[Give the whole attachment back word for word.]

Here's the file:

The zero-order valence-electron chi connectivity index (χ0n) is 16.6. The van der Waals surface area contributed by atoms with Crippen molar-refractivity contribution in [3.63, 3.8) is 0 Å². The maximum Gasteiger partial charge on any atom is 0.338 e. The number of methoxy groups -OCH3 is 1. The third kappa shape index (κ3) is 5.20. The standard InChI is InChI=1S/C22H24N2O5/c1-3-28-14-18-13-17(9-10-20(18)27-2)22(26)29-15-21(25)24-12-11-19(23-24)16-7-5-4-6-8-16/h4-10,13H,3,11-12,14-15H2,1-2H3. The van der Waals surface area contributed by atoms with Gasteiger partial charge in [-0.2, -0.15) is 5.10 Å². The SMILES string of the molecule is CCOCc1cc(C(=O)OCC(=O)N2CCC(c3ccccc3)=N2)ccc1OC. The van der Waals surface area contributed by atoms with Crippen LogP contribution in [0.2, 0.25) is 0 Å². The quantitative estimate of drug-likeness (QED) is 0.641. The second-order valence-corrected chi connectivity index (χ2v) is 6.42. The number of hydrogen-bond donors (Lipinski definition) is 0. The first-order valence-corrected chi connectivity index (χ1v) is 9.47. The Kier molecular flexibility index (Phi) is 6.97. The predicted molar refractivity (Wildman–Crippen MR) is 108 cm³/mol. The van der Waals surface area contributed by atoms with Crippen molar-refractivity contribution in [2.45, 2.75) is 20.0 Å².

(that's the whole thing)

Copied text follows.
The zero-order valence-electron chi connectivity index (χ0n) is 16.6. The van der Waals surface area contributed by atoms with Crippen molar-refractivity contribution in [3.63, 3.8) is 0 Å². The maximum Gasteiger partial charge on any atom is 0.338 e. The number of methoxy groups -OCH3 is 1. The third kappa shape index (κ3) is 5.20. The standard InChI is InChI=1S/C22H24N2O5/c1-3-28-14-18-13-17(9-10-20(18)27-2)22(26)29-15-21(25)24-12-11-19(23-24)16-7-5-4-6-8-16/h4-10,13H,3,11-12,14-15H2,1-2H3. The van der Waals surface area contributed by atoms with Gasteiger partial charge in [-0.2, -0.15) is 5.10 Å². The SMILES string of the molecule is CCOCc1cc(C(=O)OCC(=O)N2CCC(c3ccccc3)=N2)ccc1OC. The van der Waals surface area contributed by atoms with Crippen LogP contribution in [0.2, 0.25) is 0 Å². The quantitative estimate of drug-likeness (QED) is 0.641. The second-order valence-corrected chi connectivity index (χ2v) is 6.42. The number of hydrogen-bond donors (Lipinski definition) is 0. The first-order valence-corrected chi connectivity index (χ1v) is 9.47. The Kier molecular flexibility index (Phi) is 6.97. The predicted molar refractivity (Wildman–Crippen MR) is 108 cm³/mol. The van der Waals surface area contributed by atoms with Crippen molar-refractivity contribution in [2.45, 2.75) is 20.0 Å².